NP: By combining wind energy conversion, which is only possible in practical terms with small but highly productive Vetar wind turbines, together with solar foils energy, Trival, our non-nuclear, unlimited range ship concept makes it possible to significantly cut total fuel expenses by eliminating — in large extent or in full — the need to use traditional hydrocarbon sources of energy. The fact that it is fully electric also lowers maintenance costs as there are much fewer components prone to malfunction and wear and tear.


Editor’s Picks — Related Articles: 

“Blockchain in Energy Markets: An Interview With Power Ledger”

“Three Companies Making Electric Flight Reality”

 

 


As fuel costs account for 50-60 percent of total costs of marine shipping, our TRIVAL concept could make marine transport not just cheaper, but more profitable and valuable in terms of sustainable impact, too.

The Trival project is still in the development phase, but some aspects of its design, like specific wind sails which actually consist of arrays of two and three Vetar 15 wind turbines, are completely ready and can be adjusted for installation on other already existing ships.

In the Photo: Poduhvat project Trival, the first generation of renewably powered ships that can travel the globe without any need to stop to port to refuel or resupply. Powered by wind and sun, Trival is envisioned as a scientific cruiser with the speed of a yacht and the utilization of research facility. Photo Credit: Poduhvat

What would you say are the greatest challenges your company is facing?

NP: The possibility to present the whole picture of our vision and all advantages of our projects to a wider investing and business community around the world. All pitching events which we attended so far were designed for specific products to be presented in three-five minutes. It is realistically impossible to meaningfully present the entire ecosystem of our products that cover several different industrial sectors in a such short time.

Being in Serbia we also have very limited support of the state and a virtually nonexistent venture capital community.

We need opportunities, policy and business meetings at which we would have time to present all the aspects of our projects in peace, including their essential importance for the 3rd industrial revolution and an increased aggregate energy efficiency and productivity through a safe energy production systems localization and advanced transport systems (like our Trival unlimited range ship). With the current centralistic energy production approach and obsolete energy conversion and transfer techniques, especially in the wind energy conversion industry, achieving aggregate energy efficiency higher than the current maximum of 20 percent (in Japan) is simply impossible. Very few people who are in investing in the industry are aware of these facts and therefore seem to hold a limited view for realizing the full capacity of our efforts and projects.

As mentioned earlier, our goal is to have the whole ecosystem in place, to jump start the new way of thinking and match it with real projects, and this is something that would require finding and involving a lot of partners and organizations ready to support our efforts.

How do you ideally see the future of Poduhvat?

NP: As a global leader in clean energy and transport industries.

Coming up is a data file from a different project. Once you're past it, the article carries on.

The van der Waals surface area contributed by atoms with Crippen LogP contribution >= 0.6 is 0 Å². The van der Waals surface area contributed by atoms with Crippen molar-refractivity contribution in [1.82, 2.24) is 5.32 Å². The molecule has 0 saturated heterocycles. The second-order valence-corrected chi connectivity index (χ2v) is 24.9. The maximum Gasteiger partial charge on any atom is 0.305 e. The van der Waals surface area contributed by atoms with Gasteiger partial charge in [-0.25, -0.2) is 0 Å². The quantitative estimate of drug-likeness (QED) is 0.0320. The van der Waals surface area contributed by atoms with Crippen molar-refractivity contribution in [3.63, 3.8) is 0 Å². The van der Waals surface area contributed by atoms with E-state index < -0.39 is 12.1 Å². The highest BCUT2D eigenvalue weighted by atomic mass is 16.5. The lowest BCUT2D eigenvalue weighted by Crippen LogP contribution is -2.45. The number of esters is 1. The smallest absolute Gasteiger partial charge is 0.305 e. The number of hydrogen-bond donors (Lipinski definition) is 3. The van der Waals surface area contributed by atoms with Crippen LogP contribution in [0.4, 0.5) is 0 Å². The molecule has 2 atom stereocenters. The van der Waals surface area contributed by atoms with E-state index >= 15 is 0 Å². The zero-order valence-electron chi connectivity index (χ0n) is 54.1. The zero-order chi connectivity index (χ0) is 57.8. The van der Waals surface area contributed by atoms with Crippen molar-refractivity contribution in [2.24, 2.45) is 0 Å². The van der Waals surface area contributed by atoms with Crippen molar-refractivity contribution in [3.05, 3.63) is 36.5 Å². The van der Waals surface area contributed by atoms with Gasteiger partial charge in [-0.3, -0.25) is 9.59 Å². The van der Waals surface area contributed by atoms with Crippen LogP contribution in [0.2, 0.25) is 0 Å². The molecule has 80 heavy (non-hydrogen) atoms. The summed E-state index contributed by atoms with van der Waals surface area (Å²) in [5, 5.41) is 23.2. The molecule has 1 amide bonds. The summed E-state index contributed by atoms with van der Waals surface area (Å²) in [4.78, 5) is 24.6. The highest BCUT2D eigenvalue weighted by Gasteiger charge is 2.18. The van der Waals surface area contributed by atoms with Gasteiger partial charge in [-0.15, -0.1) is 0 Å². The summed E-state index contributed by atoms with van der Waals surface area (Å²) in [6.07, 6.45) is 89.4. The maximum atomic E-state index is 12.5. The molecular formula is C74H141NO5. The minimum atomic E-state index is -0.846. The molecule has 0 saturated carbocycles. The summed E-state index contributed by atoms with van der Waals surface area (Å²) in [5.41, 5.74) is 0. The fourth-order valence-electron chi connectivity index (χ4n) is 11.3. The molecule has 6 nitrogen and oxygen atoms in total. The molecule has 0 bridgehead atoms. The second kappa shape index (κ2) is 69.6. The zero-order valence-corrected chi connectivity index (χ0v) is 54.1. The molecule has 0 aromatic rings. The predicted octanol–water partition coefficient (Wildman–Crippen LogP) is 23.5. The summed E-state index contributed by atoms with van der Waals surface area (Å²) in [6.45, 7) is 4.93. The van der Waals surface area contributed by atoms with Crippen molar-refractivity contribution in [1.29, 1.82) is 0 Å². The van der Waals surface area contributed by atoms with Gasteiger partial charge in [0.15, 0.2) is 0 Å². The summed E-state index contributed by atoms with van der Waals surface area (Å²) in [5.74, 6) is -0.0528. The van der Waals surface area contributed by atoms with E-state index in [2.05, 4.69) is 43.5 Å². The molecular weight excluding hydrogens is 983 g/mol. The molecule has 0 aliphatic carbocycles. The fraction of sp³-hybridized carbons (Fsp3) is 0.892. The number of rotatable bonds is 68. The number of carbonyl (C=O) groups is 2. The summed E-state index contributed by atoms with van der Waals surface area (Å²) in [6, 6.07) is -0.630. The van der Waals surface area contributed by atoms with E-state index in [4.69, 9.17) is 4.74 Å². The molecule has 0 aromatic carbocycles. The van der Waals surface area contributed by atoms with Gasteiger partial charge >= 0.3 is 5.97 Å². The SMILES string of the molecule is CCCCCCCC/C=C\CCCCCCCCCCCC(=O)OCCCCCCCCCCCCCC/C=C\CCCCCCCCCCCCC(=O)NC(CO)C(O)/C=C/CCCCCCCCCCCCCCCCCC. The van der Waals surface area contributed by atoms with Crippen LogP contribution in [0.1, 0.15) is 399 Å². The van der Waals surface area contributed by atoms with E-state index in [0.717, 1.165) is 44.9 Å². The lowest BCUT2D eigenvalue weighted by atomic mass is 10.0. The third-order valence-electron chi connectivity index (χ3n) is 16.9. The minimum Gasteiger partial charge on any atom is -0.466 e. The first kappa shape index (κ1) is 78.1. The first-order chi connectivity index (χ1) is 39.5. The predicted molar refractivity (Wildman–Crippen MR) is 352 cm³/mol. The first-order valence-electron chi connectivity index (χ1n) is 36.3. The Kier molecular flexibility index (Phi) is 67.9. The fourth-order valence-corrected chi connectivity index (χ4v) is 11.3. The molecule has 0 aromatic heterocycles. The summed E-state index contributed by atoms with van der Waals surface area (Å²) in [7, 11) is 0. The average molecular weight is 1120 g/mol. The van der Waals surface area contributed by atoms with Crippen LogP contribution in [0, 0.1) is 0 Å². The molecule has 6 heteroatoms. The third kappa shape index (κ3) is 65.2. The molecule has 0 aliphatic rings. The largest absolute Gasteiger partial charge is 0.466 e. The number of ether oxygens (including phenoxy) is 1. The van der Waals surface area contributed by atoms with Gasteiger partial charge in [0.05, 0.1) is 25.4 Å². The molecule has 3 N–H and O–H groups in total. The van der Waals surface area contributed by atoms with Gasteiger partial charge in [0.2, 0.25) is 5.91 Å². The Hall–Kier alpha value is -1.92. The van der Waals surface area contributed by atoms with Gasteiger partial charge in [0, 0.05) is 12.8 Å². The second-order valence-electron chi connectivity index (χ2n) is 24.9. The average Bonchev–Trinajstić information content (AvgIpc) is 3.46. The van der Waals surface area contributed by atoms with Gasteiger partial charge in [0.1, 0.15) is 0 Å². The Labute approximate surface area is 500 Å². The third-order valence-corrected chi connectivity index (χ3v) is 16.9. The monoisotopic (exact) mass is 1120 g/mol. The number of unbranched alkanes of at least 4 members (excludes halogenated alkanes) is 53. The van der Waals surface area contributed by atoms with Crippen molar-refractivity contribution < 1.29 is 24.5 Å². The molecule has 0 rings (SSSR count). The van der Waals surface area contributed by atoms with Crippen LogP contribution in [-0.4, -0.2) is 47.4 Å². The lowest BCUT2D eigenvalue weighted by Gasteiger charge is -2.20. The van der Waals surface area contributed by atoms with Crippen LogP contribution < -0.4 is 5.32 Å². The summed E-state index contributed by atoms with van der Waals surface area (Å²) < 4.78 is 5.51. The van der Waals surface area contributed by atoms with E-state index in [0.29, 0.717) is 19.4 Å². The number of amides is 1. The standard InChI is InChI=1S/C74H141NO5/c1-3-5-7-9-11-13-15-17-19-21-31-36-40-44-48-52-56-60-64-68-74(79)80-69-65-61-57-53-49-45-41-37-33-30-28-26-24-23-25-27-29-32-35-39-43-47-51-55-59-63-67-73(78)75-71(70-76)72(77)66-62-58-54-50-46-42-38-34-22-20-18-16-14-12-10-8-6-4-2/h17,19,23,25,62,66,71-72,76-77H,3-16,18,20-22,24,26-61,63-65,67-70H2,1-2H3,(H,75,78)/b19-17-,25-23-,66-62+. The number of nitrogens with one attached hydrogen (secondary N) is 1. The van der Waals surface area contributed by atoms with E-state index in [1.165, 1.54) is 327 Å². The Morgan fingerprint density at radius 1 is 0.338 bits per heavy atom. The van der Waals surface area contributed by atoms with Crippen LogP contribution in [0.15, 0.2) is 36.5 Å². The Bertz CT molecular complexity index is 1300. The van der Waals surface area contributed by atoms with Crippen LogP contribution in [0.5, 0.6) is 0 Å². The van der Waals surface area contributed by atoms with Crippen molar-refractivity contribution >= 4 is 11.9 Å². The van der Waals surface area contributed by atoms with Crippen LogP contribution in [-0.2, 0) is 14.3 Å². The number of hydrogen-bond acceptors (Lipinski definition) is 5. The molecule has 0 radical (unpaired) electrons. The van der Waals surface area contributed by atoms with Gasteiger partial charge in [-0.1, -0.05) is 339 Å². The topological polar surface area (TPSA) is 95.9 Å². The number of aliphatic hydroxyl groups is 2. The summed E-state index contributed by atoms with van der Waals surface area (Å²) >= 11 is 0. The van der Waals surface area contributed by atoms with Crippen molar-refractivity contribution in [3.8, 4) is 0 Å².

Are you currently working on any other interesting projects that you would like to share with our readers?

NP: Yes, we are working on integrated renewable energy production and high-power Electric Vehicle chargers. We currently have two major projects. One involves small to medium-sized VETROLIT PC (Power Charger) devices that combine one Vetar wind turbine, solar panels, power storage and a 150 kW DC power charger.

In the Photo: Poduhvat’s Vetrolit, a triple device that combines wind turbines, solar panels and power storages all in one. Photo Credit: Poduhvat

Then there is a MW class VRELO. VRELO stands for Vanguard Renewable Energy Logistics Object and is designed to unify renewable energy power generation, both from wind and the sun, power storage, real estate and large-scale electric vehicle super power charger infrastructure.

This would make it possible to integrate commercial content with sustainable infrastructure in power generation, distribution, telecommunication and traffic. It would also enable projecting urban organization in a completely new plane.

We have also envisioned ELVO3 high-performance modular electric vehicles that could be SUVs, trucks or racing cars, depending on the modules attached to them. There are few other things, too, but it would take quite some time to talk about them all.


Editors Note: The opinions expressed here by Impakter.com columnists are their own, not those of Impakter.comFeatured Photo Credit: Sam Bark
About the Author /

Born in Belgrade and raised throughout Europe, Andrej Pavićević is a writer and editor currently working as the SDGs/Global Leaders series editor at Impakter, though he is also interviewing founders of startups whose work centers around sustainability or the SDGs. A recent graduate from the John Cabot University in Rome, he is intently interested in literature, media in relation its scope of impact as well as in technology and its potential to influence and at times entirely restructure our understanding of what it should mean to be human. He works as a freelance copy-writer, too, while in his free time he is a music producer, poet and songwriter.

Post a Comment

Scroll Up

Join the Editor's Pick Newsletter

Selected articles by

Global Leaders, Contributors & Columnists

You have Successfully Subscribed!

Pin It on Pinterest

Share This